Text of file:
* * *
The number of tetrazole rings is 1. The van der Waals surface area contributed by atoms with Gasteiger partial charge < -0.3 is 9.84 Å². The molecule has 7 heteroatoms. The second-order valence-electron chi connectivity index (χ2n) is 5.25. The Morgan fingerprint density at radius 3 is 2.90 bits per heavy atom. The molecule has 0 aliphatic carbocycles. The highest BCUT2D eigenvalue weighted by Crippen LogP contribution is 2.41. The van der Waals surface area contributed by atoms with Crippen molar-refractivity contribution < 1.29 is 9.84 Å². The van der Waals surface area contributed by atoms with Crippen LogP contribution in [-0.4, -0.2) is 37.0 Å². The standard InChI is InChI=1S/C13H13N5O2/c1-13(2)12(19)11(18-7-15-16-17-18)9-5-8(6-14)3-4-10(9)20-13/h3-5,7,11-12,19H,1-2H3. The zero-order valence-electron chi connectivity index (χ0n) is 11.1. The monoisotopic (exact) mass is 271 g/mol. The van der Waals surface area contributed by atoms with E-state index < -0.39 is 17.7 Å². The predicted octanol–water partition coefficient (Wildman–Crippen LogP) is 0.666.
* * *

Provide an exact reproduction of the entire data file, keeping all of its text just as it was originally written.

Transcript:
The number of tetrazole rings is 1. The van der Waals surface area contributed by atoms with Gasteiger partial charge < -0.3 is 9.84 Å². The molecule has 7 heteroatoms. The second-order valence-electron chi connectivity index (χ2n) is 5.25. The Morgan fingerprint density at radius 3 is 2.90 bits per heavy atom. The molecule has 0 aliphatic carbocycles. The highest BCUT2D eigenvalue weighted by Crippen LogP contribution is 2.41. The van der Waals surface area contributed by atoms with Crippen molar-refractivity contribution < 1.29 is 9.84 Å². The van der Waals surface area contributed by atoms with Crippen LogP contribution in [-0.4, -0.2) is 37.0 Å². The standard InChI is InChI=1S/C13H13N5O2/c1-13(2)12(19)11(18-7-15-16-17-18)9-5-8(6-14)3-4-10(9)20-13/h3-5,7,11-12,19H,1-2H3. The zero-order valence-electron chi connectivity index (χ0n) is 11.1. The monoisotopic (exact) mass is 271 g/mol. The van der Waals surface area contributed by atoms with E-state index < -0.39 is 17.7 Å². The predicted octanol–water partition coefficient (Wildman–Crippen LogP) is 0.666.